Wall Street Pillow Talk

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This Wall Street merger held the potential for big trouble from the start. Holly Becker, an influential Internet stock analyst, could bump share prices up or down with a few well-chosen words. Michael Zimmerman, a trader at a hedge fund with billions to invest, was constantly shifting money in and out of stocks that looked ripe for sudden movement. Once the two began dating, all it would take for Zimmerman to make a fortune for his firm would be for Becker to whisper the names of stocks she soon would upgrade or downgrade—and for Zimmerman to bet early on them. That's exactly what happened, regulators say, as Zimmerman made several million dollars in illegal insider-trading gains in the year before he married Becker in August 2000.

Enforcement officials at the Securities and Exchange Commission (sec) have recommended that the agency file suit against Becker, 36, and Zimmerman, 32, alleging that the couple illegally traded on insider information about the stocks of Avon Products, Drugstore.com and eBay. The story was first reported on financial-news channel CNBC and was confirmed by sources close to the investigation.

During the period in question, Zimmerman was employed at Omega Advisors, a hedge fund based in New York City, while Becker worked at Jennison Associates and then at Salomon Smith Barney. In the case of Drugstore.com, Zimmerman allegedly bought the stock just before Becker issued a positive report. With Avon and eBay, Zimmerman sold shares short—a bet that their prices would fall—just ahead of the release of negative reports. The Avon tip allegedly came not from Becker's research but from that of a former colleague at Salomon, who had asked Becker for advice before issuing a negative report. David Brodsky, the attorney for Becker and Zimmerman, declined to comment, as did Omega officials.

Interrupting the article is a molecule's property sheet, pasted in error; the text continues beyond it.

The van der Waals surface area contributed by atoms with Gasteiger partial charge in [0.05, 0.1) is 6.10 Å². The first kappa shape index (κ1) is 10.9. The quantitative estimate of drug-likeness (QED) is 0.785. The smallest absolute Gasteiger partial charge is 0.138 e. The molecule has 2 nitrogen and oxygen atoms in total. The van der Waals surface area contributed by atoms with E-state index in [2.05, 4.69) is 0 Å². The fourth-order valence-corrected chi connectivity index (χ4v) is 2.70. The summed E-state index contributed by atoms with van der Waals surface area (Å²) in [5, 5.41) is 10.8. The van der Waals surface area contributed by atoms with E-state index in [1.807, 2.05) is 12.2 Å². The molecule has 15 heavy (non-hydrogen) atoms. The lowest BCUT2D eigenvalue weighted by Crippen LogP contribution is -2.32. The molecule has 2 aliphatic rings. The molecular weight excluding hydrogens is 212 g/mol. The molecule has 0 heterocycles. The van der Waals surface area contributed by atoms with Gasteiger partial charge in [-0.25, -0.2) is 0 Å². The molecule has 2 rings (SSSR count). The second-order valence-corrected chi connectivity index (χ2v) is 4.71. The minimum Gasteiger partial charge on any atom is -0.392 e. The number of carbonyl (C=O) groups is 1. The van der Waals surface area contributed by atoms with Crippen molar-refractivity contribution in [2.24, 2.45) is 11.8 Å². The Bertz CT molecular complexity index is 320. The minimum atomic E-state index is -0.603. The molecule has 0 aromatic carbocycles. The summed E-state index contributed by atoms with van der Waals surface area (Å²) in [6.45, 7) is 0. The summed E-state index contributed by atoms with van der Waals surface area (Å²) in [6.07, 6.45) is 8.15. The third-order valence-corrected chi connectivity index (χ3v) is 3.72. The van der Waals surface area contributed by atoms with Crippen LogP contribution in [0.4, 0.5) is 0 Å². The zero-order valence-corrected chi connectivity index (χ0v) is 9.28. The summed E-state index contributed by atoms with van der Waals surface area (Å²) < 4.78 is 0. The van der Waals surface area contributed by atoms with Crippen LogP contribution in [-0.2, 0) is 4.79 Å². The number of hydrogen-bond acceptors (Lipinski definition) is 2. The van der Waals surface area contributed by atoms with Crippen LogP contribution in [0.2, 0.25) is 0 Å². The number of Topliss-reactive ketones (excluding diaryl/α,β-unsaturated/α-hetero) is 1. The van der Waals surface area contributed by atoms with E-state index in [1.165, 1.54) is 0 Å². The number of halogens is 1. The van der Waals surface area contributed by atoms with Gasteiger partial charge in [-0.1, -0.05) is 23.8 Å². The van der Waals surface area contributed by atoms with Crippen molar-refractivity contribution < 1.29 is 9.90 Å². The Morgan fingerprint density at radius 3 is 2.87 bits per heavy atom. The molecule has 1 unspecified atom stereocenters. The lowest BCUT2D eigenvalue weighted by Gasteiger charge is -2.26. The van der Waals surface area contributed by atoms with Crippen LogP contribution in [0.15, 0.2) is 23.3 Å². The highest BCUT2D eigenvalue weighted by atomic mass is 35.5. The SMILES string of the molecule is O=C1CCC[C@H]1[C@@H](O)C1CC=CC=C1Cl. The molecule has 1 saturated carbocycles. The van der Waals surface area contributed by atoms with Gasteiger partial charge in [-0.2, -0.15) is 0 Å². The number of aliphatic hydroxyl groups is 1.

The allegations represent a new set of problems for Becker and Zimmerman, whom the sec notified in August of possible insider-trading charges stemming from Zimmerman's trades of Amazon.com in July 2002. By then, Becker had moved to Lehman Brothers, where she had presciently questioned the value of stocks like Amazon.com and Yahoo. Zimmerman was at another hedge fund, SAC Capital Advisors, based in Stamford, Conn., where he remains employed. SAC declined to comment. Becker was suspended from Lehman last August. Officials there would say only that the matter "does not involve the firm."

Becker is the latest star analyst to face a public rebuke, following Henry Blodget of Merrill Lynch and Jack Grubman of Salomon. Both men resigned after being caught touting stocks about which they had internally expressed doubts—and which provided lucrative banking business to their employers. With regulators set to go public this week with e-mail and other documents from a long investigation of research practices, more stars are likely to fall.